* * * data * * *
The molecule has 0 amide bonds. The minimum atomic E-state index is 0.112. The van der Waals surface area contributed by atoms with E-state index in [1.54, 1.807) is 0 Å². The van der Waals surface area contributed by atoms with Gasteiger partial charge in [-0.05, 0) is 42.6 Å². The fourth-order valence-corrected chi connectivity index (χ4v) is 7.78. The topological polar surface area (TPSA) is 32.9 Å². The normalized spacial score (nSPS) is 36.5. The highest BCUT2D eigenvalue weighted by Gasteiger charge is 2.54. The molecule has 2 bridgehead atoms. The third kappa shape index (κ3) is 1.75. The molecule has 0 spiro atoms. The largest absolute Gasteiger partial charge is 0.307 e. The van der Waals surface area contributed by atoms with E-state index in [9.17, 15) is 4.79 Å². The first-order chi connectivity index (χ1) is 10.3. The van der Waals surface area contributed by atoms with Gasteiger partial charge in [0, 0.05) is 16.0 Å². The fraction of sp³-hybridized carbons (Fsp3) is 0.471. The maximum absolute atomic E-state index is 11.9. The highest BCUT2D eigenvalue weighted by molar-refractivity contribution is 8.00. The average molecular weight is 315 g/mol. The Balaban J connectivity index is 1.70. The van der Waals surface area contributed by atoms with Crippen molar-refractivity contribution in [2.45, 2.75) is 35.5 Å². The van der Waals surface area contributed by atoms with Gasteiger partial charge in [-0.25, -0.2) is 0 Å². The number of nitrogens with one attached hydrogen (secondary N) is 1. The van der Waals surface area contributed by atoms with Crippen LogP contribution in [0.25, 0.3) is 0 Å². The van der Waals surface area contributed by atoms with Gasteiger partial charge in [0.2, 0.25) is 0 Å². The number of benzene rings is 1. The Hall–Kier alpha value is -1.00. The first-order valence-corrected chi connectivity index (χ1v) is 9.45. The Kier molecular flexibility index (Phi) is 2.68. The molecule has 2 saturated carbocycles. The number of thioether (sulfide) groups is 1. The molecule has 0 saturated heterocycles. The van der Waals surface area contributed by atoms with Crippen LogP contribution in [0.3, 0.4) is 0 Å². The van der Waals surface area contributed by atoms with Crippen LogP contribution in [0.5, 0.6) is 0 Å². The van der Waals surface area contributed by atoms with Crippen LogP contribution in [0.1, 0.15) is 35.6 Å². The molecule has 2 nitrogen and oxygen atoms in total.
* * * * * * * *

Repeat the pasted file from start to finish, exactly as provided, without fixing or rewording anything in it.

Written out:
The molecule has 0 amide bonds. The minimum atomic E-state index is 0.112. The van der Waals surface area contributed by atoms with E-state index in [1.54, 1.807) is 0 Å². The van der Waals surface area contributed by atoms with Gasteiger partial charge in [-0.05, 0) is 42.6 Å². The fourth-order valence-corrected chi connectivity index (χ4v) is 7.78. The topological polar surface area (TPSA) is 32.9 Å². The normalized spacial score (nSPS) is 36.5. The highest BCUT2D eigenvalue weighted by Gasteiger charge is 2.54. The molecule has 2 bridgehead atoms. The third kappa shape index (κ3) is 1.75. The molecule has 0 spiro atoms. The largest absolute Gasteiger partial charge is 0.307 e. The van der Waals surface area contributed by atoms with E-state index in [9.17, 15) is 4.79 Å². The first-order chi connectivity index (χ1) is 10.3. The van der Waals surface area contributed by atoms with Gasteiger partial charge in [0, 0.05) is 16.0 Å². The fraction of sp³-hybridized carbons (Fsp3) is 0.471. The maximum absolute atomic E-state index is 11.9. The highest BCUT2D eigenvalue weighted by molar-refractivity contribution is 8.00. The average molecular weight is 315 g/mol. The Balaban J connectivity index is 1.70. The van der Waals surface area contributed by atoms with Crippen molar-refractivity contribution in [2.45, 2.75) is 35.5 Å². The van der Waals surface area contributed by atoms with Gasteiger partial charge in [-0.25, -0.2) is 0 Å². The number of nitrogens with one attached hydrogen (secondary N) is 1. The van der Waals surface area contributed by atoms with Crippen LogP contribution in [0.25, 0.3) is 0 Å². The van der Waals surface area contributed by atoms with Gasteiger partial charge in [0.2, 0.25) is 0 Å². The number of benzene rings is 1. The Hall–Kier alpha value is -1.00. The first-order valence-corrected chi connectivity index (χ1v) is 9.45. The Kier molecular flexibility index (Phi) is 2.68. The molecule has 2 saturated carbocycles. The number of thioether (sulfide) groups is 1. The molecule has 0 saturated heterocycles. The van der Waals surface area contributed by atoms with Crippen LogP contribution in [0.3, 0.4) is 0 Å². The van der Waals surface area contributed by atoms with Crippen LogP contribution in [0.5, 0.6) is 0 Å². The van der Waals surface area contributed by atoms with Crippen LogP contribution in [0.1, 0.15) is 35.6 Å². The molecule has 2 nitrogen and oxygen atoms in total.